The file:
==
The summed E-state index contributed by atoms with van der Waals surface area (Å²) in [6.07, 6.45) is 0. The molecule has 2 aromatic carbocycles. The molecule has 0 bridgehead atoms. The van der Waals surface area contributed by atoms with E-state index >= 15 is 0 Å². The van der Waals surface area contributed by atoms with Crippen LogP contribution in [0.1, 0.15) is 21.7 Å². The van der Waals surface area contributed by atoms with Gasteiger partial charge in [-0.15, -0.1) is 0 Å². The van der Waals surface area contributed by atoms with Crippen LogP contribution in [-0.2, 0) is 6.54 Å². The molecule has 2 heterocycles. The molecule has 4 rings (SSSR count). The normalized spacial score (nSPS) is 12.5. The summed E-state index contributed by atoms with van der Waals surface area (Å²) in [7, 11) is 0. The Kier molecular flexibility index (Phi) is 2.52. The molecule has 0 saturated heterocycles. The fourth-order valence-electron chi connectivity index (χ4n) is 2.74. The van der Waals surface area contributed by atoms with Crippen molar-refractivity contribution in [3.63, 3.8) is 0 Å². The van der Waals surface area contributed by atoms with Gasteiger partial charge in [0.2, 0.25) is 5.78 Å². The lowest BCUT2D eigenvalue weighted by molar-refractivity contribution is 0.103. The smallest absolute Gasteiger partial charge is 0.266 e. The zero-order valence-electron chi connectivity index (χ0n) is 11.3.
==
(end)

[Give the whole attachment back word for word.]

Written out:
The summed E-state index contributed by atoms with van der Waals surface area (Å²) in [6.07, 6.45) is 0. The molecule has 2 aromatic carbocycles. The molecule has 0 bridgehead atoms. The van der Waals surface area contributed by atoms with E-state index >= 15 is 0 Å². The van der Waals surface area contributed by atoms with Crippen LogP contribution in [0.1, 0.15) is 21.7 Å². The van der Waals surface area contributed by atoms with Gasteiger partial charge in [-0.15, -0.1) is 0 Å². The van der Waals surface area contributed by atoms with Crippen LogP contribution in [-0.2, 0) is 6.54 Å². The molecule has 2 heterocycles. The molecule has 4 rings (SSSR count). The normalized spacial score (nSPS) is 12.5. The summed E-state index contributed by atoms with van der Waals surface area (Å²) in [7, 11) is 0. The Kier molecular flexibility index (Phi) is 2.52. The molecule has 0 saturated heterocycles. The fourth-order valence-electron chi connectivity index (χ4n) is 2.74. The van der Waals surface area contributed by atoms with Crippen molar-refractivity contribution in [3.63, 3.8) is 0 Å². The van der Waals surface area contributed by atoms with Gasteiger partial charge in [0.2, 0.25) is 5.78 Å². The lowest BCUT2D eigenvalue weighted by molar-refractivity contribution is 0.103. The smallest absolute Gasteiger partial charge is 0.266 e. The zero-order valence-electron chi connectivity index (χ0n) is 11.3.